Some believers possess a passive and deadly theology that says Jesus did all of the spiritual warfare; we don’t have to engage in any. They go so far as to say that “Yes, satan is ‘a roaring lion’ (1 Peter 5:8), but Jesus pulled his teeth - just ignore him.” If this is true, I’m not sure why we need our spiritual armor, nor what the fiery darts mentioned in Ephesians 6:16 might be.


The King James version of scripture creates some of this confusion by translating both Greek words, dunamis and exousia, as “power.” More accurate translations would be dunamis as “power,” and exousia as “authority.” Power is the strength or force needed to accomplish a task; authority is the legal right to do so. In the war over earth and the control of humans, power has NEVER been the deciding factor. The issue is authority. Satan didn’t gain any power at Adam’s fall; he gained authority. When tempting Christ, “the devil said to Him, ‘I will give You all of this domain (exousia - authority) and its glory; for it has been handed over to me, and I give it to whomever I wish...if you worship before me...’” (Luke 4:6-7, emphasis mine).


Jesus came as a human (Hebrew: adam), to re-take Adam’s lost authority and, of course, succeeded. He announced in Matthew 28:18, “All authority (exousia) has been given to Me in heaven and on earth,” (emphasis mine). Colossians 1:13 says, “He delivered us from the domain (exousia - authority) of darkness...” Again, satan didn’t accrue any new power at the Fall and he didn’t lose any at the Cross. He lost authority - the right to use his power, curses, demons, etc., on those who come out of his kingdom and into Christ’s. He will try to do so, however, and when he does, we must enforce the victory of Calvary, resisting him and binding his actions in Jesus’ name or authority.


As Tom points out, spiritual warfare will be necessary for us. The very Hebrew word for intercession (paga) actually means “to fall on, attack, or impale” an enemy. Holy Spirit, through Paul, used words such as “fight,” “warfare,” and “wrestle” to describe our activities when dealing with the powers of darkness (1 Timothy 6:12; 2 Corinthians 10:4; Ephesians 6:12).


The good news, of course, is since Christ has already defeated satan, stripping him of his right to rule us, our “warfare” is simply to enforce - in Christ’s name - the victory of Calvary, NOT re-defeat him! We war from Christ’s victory, and do so with His authority.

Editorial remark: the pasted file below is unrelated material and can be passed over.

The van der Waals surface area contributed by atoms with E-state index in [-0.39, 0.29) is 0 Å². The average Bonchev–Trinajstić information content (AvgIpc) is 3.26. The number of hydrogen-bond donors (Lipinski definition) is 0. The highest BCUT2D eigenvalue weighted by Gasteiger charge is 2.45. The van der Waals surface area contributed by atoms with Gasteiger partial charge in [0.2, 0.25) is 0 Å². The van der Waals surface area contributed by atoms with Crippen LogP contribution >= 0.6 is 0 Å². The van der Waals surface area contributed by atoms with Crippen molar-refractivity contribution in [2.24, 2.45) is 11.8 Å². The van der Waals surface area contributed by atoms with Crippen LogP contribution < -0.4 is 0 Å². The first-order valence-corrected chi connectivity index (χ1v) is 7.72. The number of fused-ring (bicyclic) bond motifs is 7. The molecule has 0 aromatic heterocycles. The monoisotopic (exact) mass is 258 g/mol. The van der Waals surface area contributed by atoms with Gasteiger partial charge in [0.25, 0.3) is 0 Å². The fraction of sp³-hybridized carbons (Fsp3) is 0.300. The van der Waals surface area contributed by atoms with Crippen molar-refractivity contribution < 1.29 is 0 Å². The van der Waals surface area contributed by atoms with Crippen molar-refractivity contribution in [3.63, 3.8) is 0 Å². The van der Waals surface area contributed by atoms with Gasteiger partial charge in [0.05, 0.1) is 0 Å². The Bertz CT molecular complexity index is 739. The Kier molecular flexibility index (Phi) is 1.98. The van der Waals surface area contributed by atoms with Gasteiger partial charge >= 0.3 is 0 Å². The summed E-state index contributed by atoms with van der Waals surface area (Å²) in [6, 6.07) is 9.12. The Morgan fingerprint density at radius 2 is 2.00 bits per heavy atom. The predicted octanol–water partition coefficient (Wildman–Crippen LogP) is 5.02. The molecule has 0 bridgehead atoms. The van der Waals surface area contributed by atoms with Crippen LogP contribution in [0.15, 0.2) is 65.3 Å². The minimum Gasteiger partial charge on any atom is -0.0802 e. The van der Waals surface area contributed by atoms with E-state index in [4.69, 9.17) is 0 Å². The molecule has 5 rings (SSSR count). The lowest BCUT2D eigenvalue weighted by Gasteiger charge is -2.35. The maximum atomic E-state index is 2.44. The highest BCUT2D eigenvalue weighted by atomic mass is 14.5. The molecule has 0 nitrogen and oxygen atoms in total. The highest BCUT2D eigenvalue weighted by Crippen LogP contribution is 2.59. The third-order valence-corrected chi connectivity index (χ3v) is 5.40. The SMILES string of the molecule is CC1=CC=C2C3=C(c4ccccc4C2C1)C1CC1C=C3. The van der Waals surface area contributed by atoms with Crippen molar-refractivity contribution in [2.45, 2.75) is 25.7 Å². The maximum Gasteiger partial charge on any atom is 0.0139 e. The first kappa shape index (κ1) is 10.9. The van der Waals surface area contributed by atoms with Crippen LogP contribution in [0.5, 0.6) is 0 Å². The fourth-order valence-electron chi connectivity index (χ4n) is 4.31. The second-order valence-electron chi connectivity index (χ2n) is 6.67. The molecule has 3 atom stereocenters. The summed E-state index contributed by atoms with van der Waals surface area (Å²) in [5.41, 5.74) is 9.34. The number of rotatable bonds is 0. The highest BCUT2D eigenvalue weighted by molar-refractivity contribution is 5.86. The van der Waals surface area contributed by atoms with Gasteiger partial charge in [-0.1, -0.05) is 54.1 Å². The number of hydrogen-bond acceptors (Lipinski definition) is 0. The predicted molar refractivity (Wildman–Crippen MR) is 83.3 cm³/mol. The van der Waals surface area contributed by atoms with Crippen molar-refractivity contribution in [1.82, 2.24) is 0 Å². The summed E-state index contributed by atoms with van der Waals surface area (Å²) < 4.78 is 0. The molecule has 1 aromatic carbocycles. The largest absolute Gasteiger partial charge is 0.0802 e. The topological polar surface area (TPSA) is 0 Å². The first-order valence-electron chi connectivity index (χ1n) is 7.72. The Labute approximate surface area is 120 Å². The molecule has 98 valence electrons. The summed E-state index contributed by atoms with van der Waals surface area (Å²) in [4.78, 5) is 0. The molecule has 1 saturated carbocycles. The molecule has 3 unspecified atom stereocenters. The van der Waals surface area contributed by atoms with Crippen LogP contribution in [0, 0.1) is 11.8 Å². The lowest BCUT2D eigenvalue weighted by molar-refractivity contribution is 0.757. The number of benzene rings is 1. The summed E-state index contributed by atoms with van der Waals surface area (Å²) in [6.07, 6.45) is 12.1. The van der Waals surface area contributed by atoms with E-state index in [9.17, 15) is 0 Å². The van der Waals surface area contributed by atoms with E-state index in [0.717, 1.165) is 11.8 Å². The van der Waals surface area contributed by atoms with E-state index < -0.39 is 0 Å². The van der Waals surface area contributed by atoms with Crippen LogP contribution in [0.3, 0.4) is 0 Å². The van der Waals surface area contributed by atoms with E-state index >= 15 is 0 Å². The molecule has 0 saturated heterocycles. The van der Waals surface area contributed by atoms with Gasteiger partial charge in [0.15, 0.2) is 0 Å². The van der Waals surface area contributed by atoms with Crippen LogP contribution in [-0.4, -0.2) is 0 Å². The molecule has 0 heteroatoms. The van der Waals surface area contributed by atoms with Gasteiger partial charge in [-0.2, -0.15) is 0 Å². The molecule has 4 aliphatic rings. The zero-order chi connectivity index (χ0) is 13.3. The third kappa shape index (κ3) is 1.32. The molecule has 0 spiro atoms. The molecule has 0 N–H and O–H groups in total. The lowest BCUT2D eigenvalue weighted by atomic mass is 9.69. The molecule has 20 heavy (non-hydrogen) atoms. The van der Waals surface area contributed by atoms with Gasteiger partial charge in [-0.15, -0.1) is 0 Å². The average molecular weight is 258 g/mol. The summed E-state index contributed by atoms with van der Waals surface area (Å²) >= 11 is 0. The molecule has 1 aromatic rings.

“But we thank God for giving us the victory as conquerors through our Lord Jesus.”

(1 Corinthians 15:57 TPT)

Pray with me:


Lord, just as your servant, the Apostle Paul, declared that he had finished the race and fought the good fight, carrying out the commands of his Savior and Lord, we also stand before You today, awaiting Your instructions. It is all for Your glory and Your Kingdom and for the fulfillment of Your will. We set our eyes on You, Jesus, and await Your commands.


We stand ready to enforce Your victory. We will do so for ourselves, our families, and all to whom You assign us. To You belong the spoils of victory. The earth is Yours; the nations are Yours. Everywhere You send us, You have all authority there. So we stand ready to go as Your ambassadors, speaking in Your name and releasing Your life.


Today, we release Your life to our homes and families. We release it to our cities and nations. We release it to the bound, the hurting, and the lost. We stand ready to release Your very life and anointing, Jesus, in every place and to everyone. In Your name, we pray, Amen.

Our decree:


We set our eyes on Jesus. We confess and decree that He is the Author and Perfecter of our faith, and we will run with endurance the race He has set before us.


Portions of today’s post were contributed by Tom Schlueter and taken from his book Wielding the Axe. You can find out more about him here.